Unmet needs and the effect of healthcare system generosity on prevention activity – A multilevel analysis

Shuli Brammli-Greenberg*, Boaz Hovav

*Corresponding author for this work

Research output: Contribution to journalArticlepeer-review


Introduction: Maintaining a healthy lifestyle and obtaining preventive care (hereafter, prevention-activity) usually have an inverse association with poverty status and unmet needs. We seek to estimate the extent to which the effect of individual unmet needs status on prevention-activity is moderated by the generosity of the healthcare system. Materials and methods: Two datasets were combined: Pre-Covid Wave-8 (2019–2020) of the Survey of Health, Ageing and Retirement in Europe (SHARE, Release 8.0.0), with 46,500 individuals aged 50+ from 27 countries (26 European countries and Israel) and 12 healthcare generosity variables obtained from the OECD Health Statistics Library. An econometric two-level model was used in three sequentially models. Outcome variables included five prevention-activities align over a continuum (sports, smoking, flu vaccinations, mammography, and colon cancer screening) and unmet needs status, defined as the lack of resources necessary to meet basic human and medical needs. Results: We found that unmet needs at the individual level had a significant negative fixed effect in all of the prevention-activity models including a healthy lifestyle, primary prevention and secondary prevention. Sources of intra-country variation were social/public insurance, health expenditure and number of nurses, which have had a significant and positive effect on an individual's prevention-activities (except years of smoking). Nonetheless, the gaps in generous countries between people reporting on unmet need and others were larger or similar to those in less generous countries, suggesting that disparities increase with the generosity of the health system. Conclusions: The study provides insight into the effect of health system generosity on socioeconomic inequalities in healthy lifestyle and prevention care. Our findings suggest that the state has an important and decisive role to play in ensuring that prevention services are accessible to the entire population, particularly those reporting unmet needs.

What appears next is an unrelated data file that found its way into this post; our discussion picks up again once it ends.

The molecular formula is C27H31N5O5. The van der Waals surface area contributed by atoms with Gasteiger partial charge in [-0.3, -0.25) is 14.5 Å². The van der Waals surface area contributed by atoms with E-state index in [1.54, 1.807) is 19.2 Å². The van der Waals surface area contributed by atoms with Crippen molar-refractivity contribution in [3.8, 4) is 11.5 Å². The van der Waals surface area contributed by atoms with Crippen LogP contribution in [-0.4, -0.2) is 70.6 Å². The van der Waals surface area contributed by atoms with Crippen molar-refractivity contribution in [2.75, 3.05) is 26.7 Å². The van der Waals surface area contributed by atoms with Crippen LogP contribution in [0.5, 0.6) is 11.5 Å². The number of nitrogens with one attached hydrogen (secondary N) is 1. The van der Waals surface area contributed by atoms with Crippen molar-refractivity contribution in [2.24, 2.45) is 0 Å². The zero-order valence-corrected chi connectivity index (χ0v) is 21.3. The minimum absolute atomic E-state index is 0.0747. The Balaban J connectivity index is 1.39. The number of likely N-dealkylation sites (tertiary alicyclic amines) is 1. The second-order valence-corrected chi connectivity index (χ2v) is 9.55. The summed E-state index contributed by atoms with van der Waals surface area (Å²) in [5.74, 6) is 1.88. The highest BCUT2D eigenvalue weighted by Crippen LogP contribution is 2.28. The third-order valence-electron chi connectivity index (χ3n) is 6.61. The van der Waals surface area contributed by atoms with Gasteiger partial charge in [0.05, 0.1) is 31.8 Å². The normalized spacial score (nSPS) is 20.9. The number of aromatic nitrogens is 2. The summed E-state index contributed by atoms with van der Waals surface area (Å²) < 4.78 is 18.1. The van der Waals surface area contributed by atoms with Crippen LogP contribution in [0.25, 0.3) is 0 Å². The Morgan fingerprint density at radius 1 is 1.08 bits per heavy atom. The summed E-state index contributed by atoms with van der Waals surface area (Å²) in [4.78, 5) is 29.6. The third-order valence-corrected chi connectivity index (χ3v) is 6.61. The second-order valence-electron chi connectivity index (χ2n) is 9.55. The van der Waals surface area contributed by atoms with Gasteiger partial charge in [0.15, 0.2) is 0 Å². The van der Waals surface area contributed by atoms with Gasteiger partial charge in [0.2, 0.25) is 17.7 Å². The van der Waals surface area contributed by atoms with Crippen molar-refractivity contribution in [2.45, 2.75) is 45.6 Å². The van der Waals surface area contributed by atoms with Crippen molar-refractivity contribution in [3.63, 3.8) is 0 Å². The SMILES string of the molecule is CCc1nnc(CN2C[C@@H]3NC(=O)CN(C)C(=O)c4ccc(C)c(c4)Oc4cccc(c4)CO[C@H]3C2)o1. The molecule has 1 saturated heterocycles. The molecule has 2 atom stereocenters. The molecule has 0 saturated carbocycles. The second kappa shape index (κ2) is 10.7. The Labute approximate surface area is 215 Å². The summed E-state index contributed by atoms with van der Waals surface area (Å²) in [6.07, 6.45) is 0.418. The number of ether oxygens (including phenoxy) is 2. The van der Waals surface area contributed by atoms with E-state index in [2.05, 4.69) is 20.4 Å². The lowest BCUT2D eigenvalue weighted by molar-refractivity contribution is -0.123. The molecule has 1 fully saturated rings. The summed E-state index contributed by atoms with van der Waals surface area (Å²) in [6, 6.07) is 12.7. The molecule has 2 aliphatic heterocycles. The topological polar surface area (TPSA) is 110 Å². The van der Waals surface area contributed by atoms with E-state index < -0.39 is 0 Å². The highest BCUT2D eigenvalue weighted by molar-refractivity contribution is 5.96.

Original languageAmerican English
Article number116473
JournalSocial Science and Medicine
StatePublished - Jan 2024

Bibliographical note

Publisher Copyright:
© 2023 The Hebrew University of Jerusalem


  • Healthcare system generosity
  • Multilevel analysis
  • Prevention activity
  • Unmet needs


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